Mass vaccinations, One Health bolsters fight against rabies

By 2030, WHO aims to reach zero human deaths from dog-mediated rabies

Photo courtesy Mission Rabies
Photo courtesy Mission Rabies

Protecting animals and humans from a deadly, preventable disease is the focus of new global campaign.

In recognition of World Rabies Day (Sept. 28), Merck Animal Health, in partnership with Mission Rabies and Rabies Free Africa, has launched #ForThemForUs, a social media message promoting the World Health Organization’s (WHO’s) goal to reach zero human deaths from dog-mediated rabies by 2030.

To hit this target, the groups say collaboration must continue among human, animal, and environmental health organizations to advance sustainable rabies prevention efforts, including annual mass vaccination.

Through a One Health approach, Merck says, local, regional, national, and global animal health advocates play a critical role in addressing the public health threat, working together to keep both dogs and humans healthy.

“From scientific research to actual vaccination programs, we are refining the tools we need to prevent rabies,” says Rabies Free Africa’s director, Felix Lankester, DVM, Ph.D. “While doing so, we must continue to work together with local governments and health-care organizations supporting local communities as they continue rabies prevention where it is most needed. This will help us achieve our 2030 rabies elimination goal.”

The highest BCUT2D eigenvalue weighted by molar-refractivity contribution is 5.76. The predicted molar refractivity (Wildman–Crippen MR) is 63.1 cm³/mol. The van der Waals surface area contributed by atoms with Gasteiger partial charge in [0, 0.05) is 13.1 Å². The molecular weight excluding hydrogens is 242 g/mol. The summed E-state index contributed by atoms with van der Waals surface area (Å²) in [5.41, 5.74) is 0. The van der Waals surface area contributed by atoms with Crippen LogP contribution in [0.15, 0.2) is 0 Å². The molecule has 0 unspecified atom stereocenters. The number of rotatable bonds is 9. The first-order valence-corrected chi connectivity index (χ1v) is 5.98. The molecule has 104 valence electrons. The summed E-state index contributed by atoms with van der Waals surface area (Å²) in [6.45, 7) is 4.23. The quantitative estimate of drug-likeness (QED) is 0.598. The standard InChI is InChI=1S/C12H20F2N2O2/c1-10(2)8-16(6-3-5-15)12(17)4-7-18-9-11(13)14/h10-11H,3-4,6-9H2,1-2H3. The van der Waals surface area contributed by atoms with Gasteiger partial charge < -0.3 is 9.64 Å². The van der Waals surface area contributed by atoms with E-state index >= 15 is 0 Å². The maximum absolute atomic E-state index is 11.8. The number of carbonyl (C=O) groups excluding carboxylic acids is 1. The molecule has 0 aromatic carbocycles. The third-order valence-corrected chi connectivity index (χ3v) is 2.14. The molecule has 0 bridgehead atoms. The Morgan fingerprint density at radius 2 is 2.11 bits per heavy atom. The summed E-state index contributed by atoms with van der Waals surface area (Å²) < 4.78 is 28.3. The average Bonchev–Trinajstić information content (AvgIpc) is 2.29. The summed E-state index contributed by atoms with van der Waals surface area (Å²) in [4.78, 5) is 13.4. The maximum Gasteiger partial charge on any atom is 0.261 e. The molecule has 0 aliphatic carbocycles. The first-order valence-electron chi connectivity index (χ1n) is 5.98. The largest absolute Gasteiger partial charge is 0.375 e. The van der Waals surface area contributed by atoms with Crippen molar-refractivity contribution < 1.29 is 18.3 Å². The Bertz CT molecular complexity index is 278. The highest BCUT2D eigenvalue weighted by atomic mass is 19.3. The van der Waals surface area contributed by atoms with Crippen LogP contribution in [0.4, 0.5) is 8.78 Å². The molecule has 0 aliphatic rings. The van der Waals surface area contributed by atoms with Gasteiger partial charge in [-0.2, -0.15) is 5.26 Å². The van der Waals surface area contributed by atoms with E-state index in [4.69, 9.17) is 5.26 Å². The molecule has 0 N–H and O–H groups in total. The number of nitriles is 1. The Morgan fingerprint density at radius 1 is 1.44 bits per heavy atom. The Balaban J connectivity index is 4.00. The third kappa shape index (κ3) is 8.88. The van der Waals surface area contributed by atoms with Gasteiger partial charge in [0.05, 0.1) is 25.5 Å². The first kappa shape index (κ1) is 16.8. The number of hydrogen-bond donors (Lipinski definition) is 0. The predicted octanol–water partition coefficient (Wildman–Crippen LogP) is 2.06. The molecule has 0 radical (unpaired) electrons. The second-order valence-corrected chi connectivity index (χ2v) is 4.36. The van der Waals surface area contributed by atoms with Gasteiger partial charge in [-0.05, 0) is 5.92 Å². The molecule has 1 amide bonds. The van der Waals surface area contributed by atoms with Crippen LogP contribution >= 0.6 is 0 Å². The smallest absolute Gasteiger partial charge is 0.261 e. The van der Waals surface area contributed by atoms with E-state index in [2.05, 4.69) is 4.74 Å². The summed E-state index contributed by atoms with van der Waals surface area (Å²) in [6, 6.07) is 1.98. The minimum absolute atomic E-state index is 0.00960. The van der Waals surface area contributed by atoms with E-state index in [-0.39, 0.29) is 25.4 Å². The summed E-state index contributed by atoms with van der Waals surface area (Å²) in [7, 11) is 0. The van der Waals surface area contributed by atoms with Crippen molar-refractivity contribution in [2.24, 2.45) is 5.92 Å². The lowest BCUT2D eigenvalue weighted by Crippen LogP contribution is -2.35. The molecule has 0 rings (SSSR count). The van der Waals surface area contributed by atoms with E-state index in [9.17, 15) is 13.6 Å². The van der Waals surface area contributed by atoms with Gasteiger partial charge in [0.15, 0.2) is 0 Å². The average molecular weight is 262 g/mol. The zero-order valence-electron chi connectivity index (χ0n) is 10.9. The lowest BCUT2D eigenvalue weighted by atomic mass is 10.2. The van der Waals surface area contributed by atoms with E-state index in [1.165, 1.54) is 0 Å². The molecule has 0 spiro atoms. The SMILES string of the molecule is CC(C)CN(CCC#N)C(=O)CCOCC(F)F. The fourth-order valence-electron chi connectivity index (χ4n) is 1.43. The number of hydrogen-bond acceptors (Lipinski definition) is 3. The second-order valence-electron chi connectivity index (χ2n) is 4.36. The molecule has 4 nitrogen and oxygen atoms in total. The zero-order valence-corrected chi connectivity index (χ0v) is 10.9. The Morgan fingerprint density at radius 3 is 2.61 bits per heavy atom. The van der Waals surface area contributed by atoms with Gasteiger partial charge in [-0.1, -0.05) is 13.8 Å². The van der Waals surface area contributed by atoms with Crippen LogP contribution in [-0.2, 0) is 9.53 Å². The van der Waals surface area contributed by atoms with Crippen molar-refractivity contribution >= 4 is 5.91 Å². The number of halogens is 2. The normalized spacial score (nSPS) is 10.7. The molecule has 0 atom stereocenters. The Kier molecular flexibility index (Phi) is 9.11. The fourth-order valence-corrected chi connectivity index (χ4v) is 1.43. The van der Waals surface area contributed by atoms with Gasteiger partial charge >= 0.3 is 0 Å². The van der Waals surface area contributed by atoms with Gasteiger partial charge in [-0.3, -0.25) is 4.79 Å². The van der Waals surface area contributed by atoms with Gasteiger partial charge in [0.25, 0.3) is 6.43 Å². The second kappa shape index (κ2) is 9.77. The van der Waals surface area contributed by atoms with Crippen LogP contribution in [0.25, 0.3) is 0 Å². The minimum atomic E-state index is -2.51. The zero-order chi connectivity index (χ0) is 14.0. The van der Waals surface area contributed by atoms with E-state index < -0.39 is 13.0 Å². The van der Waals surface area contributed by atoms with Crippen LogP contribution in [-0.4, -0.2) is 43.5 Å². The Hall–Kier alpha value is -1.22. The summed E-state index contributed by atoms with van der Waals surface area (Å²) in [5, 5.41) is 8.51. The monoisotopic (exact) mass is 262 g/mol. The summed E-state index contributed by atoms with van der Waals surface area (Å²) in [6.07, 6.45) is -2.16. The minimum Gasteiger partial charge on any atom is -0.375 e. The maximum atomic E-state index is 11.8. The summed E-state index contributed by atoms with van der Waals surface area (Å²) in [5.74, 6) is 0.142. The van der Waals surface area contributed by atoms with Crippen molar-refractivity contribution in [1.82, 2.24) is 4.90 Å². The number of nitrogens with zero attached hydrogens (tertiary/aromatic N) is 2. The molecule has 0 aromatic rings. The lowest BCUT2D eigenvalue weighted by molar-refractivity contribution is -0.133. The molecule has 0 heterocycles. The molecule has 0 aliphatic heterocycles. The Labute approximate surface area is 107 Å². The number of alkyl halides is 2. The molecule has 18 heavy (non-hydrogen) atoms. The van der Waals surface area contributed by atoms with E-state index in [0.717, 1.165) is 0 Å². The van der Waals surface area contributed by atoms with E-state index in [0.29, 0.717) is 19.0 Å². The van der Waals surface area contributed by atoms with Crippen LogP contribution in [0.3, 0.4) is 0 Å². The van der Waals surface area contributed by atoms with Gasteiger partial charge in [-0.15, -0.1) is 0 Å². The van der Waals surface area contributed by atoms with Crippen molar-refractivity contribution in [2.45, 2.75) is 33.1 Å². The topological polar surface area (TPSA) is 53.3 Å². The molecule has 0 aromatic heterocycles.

While the global canine population is estimated to be 900 million, the majority of these animals (75 to 85 per cent) are not household pets, Merck reports. To prevent rabies transmission in rabies-endemic areas, at least 70 per cent of the dogs in these regions need to be protected through annual mass vaccination, the company says.

Approximately 59,000 people die from rabies each year, with more than 99 per cent of cases contracted from a dog bite. This is due, in part, to low rates of canine vaccination in rabies-endemic areas, as well as a lack of awareness about the disease, Merck says.

“Many of us love and rely on our dogs, who in many cases are not only much-loved family members, but also hard-working companions,” says Mission Rabies’ founder, Luke Gamble, B.VSc., DVM&S, FRCVS. “On this World Rabies Day, we want to recognize the invaluable role dogs play in our lives. When we protect our dogs from rabies, we are also protecting ourselves from this deadly disease.”

Veterinarians, dog owners, and advocates are invited to share photos and videos of their work in keeping dogs rabies-free using the hashtag, #ForThemForUs.

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